As the member for Fremantle, I acknowledge that the movement of freight through the port of Fremantle, particularly container freight, is in turn sustained by road transport. Truck movements in and out of Fremantle have been an understandable cause of community concern for some time. In this context, I am pleased to say that the Gallop-Carpenter state government made significant progress in moving freight out of Fremantle Port by rail instead of by road. In May this year, the Western Australian Minister for Planning and Infrastructure announced a 1,200 per cent increase in the number of containers moving through Fremantle Port by rail since 2002. This increased transport of containers by rail would otherwise have required an estimated 65,000 annual truck movements through the port. The rail container freight share has now risen to 14.5 per cent of total container freight through Fremantle. I hope this effort to move container freight from road to rail will continue to be supported by the Barnett government.

I also welcome the provision in the 2008-09 budget of $1.3 million for investigation and implementation of network intelligence infrastructure and freight traveller information on Leach Highway between Kewdale and Fremantle. This project will improve the efficiency of freight movements by providing freight vehicles with real-time information to allow them to meet allocated time slots at port.

Another positive outcome of a rejuvenated coastal shipping industry would be the national and transport security benefits inherent in a greater role for Australian-flagged vessels. Many other countries, including the United States, recognise these benefits and set their policy accordingly. Few of them have the coastal security challenge that confronts Australia. As I noted in my submission to the inquiry, the United States has traditionally supported and protected its domestic shipping industry to a much greater degree than Australia. Section 27 of the US Merchant Marine Act 1920, known more commonly as the ‘Jones act’, requires that all water transportation of goods between US ports be on US built, owned, crewed and operated ships. ‘Jones act’ ships constitute a large and service-ready merchant marine and they maintain a pool of well-trained maritime personnel. While this is a degree of regulation that would not be contemplated in Australia—it would not be appropriate for a range of reasons—it remains the case that a return to the intention, spirit and objectives of the Navigation Act, especially where it concerns the granting of permits and special licences, would encourage the rejuvenation of coastal shipping by Australian-flagged vessels. A return to the intended function of cabotage in Australia, with the addition of the appropriate administrative structures, could deliver the dual benefits of supporting coastal shipping in general while also increasing Australia’s latent defence and peacekeeping capabilities. Any increase in coastal shipping by Australian-flagged vessels would certainly provide an increase in the degree of transport security.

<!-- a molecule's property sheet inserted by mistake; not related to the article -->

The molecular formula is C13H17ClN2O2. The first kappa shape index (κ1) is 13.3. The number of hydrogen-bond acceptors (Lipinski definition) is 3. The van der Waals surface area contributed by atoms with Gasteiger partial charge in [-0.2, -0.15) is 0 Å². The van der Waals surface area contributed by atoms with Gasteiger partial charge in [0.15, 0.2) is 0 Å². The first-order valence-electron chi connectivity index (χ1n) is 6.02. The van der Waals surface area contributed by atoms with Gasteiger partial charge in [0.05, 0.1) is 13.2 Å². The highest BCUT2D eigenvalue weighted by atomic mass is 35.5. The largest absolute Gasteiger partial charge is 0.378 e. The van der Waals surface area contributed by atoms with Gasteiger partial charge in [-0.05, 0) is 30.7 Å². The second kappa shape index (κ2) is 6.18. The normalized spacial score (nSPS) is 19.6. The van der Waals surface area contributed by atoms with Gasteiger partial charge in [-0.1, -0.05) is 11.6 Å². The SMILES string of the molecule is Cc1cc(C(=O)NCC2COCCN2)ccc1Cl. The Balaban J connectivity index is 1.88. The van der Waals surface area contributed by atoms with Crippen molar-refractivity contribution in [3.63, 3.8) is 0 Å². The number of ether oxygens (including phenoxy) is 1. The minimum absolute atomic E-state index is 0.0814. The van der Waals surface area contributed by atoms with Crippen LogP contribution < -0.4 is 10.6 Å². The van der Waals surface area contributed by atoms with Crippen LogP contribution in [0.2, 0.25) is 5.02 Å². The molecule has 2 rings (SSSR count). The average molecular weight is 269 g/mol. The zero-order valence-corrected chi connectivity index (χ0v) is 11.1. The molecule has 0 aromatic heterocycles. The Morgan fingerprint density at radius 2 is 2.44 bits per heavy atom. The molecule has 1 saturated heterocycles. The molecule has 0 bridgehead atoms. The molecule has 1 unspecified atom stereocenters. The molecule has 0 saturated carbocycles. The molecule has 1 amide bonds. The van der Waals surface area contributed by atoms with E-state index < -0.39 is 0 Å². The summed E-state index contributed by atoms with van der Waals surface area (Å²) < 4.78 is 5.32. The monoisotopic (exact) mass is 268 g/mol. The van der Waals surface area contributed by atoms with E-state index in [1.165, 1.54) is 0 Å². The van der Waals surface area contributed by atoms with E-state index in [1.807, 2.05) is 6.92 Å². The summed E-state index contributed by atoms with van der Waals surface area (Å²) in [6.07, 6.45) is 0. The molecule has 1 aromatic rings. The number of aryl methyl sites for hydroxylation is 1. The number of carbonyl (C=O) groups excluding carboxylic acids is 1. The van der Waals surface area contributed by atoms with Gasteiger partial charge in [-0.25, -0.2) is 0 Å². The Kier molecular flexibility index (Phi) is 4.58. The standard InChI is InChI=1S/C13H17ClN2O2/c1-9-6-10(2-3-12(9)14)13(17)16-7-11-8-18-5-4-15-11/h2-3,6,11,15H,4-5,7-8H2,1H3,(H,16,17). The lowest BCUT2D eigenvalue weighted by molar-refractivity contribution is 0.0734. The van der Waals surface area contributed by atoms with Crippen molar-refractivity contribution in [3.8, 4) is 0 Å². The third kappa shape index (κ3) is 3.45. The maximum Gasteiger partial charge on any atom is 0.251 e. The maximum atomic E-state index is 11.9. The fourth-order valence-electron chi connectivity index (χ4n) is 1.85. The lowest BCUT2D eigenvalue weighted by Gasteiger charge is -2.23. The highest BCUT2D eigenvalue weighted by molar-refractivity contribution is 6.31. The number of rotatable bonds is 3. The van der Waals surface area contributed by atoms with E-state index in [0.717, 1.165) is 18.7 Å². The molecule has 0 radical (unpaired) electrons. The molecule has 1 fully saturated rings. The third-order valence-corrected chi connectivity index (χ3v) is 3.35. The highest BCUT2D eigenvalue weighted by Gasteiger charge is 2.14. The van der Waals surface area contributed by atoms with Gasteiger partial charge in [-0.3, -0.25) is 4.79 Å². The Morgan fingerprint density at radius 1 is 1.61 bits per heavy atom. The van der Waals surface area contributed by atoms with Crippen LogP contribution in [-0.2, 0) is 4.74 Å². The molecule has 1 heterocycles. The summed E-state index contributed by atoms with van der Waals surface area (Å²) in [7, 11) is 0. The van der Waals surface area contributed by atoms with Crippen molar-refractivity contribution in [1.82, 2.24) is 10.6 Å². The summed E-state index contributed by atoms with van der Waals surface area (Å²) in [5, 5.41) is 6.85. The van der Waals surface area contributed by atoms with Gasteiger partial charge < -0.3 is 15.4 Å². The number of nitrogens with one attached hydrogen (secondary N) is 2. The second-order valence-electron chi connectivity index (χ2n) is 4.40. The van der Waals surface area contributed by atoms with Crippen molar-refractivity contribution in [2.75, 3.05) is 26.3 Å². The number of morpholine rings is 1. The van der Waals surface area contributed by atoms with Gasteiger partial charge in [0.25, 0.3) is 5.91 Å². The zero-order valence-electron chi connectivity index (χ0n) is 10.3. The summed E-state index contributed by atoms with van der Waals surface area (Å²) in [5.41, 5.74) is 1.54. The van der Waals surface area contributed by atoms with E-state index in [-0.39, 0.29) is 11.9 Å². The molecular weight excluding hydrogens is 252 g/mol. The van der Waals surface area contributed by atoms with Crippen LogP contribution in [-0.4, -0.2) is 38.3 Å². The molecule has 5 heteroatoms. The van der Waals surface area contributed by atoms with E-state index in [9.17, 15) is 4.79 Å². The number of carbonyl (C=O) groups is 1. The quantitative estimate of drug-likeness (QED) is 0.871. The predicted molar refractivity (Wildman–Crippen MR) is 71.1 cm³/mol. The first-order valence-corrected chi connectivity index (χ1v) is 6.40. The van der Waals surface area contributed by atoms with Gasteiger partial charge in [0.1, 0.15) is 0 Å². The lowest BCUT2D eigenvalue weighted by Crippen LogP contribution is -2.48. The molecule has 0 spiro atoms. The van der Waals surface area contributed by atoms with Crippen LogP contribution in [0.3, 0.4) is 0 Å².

Domestic freight in Australia is projected to double in the next 10 to 15 years. It is important that this growing freight task be shared appropriately between the various modes of domestic transport, and in my view this will require a significant growth in the share held by coastal shipping. I endorse the purpose and conduct of the inquiry by the House of Representatives Standing Committee on Infrastructure, Transport, Regional Development and Local Government, and I support the report’s recommendations, particularly the recommendations that go to the review of the Navigation Act and to the creation of the reform implementation group.